German Greens MEP Sven Giegold has called on the EU to offer protection for locally employed civilians in Afghanistan.
He said, “The Taliban’s takeover of Afghanistan has also put the local personnel of EU missions in the country at imminent risk. At least 600 local staff and their close family members of the EU Police Mission (EUPOL), the EU Delegation and the European Civil Protection and Humanitarian Aid Operations (ECHO) are at risk. While EUPOL has worked almost exclusively without outsourcing, the EU Delegation and especially ECHO also have numerous external contractual and cooperation partners, who are now in danger. Within the EU, there has been a dispute for some time about a distribution formula instead of granting people unbureaucratic protection.”
Giegold, spokesperson for Bündnis 90/Die Grünen in the European Parliament, commented, “Europe must live up to its responsibility for the local staff of EU missions. Instead of acting quickly, the European Commission and national governments are quarreling about responsibilities. It is pathetic how the European Commission and the EU member states shift the responsibility for the local forces back and forth. There is still no effective solution for local staff. Finland and the Netherlands have now started to help, but we are still waiting for commitments from many other member states. We also need an airlift for the staff of the EU missions in Afghanistan. The European Commission’s inconsequential appeals to the member states behind closed doors are completely inadequate. Ursula von der Leyen must take up the issue with urgency and ensure the protection of the local forces by the EU member states.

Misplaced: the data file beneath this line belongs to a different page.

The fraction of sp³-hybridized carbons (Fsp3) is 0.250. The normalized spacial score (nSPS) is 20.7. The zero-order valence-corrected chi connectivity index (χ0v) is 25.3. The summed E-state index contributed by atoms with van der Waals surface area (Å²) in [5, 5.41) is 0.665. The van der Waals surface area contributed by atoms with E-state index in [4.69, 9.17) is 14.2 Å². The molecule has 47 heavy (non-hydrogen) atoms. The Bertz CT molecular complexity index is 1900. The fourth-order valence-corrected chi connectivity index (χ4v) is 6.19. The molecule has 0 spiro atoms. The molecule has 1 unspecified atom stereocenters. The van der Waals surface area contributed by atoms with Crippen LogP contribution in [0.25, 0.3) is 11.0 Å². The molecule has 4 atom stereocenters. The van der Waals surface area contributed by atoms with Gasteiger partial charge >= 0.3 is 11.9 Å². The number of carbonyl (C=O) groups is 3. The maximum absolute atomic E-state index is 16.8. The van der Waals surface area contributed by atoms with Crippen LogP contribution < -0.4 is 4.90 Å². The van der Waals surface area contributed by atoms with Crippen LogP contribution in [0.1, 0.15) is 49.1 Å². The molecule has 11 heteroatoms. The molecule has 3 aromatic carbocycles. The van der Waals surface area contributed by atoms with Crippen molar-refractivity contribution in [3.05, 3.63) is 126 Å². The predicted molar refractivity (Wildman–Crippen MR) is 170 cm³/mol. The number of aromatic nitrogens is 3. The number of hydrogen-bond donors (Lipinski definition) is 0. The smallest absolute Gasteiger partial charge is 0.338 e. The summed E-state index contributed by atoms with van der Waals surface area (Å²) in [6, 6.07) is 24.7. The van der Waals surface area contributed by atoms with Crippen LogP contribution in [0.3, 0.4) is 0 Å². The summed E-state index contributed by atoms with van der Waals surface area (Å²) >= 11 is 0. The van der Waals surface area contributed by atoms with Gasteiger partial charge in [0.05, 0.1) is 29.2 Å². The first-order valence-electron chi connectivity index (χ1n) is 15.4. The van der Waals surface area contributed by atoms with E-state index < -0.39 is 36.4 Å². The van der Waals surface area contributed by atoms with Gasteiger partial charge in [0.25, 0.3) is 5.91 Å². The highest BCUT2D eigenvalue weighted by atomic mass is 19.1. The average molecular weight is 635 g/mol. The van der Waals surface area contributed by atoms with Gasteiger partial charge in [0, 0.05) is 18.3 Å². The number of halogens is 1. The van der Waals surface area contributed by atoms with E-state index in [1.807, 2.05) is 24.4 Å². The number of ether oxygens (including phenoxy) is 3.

He added, “In Germany, too, the Government hides behind a smoke screen when it comes to dealing with its own local forces. The German Government conceals its inaction behind a narrow definition of local staff. Only those directly employed by German public agencies during the last two years are to receive protection; subcontractors are already excluded. One thing is clear: the Taliban are not interested in German labour law. Defenders of human and women’s rights, artists and media workers who have relied on the protection of the West also deserve our protection.”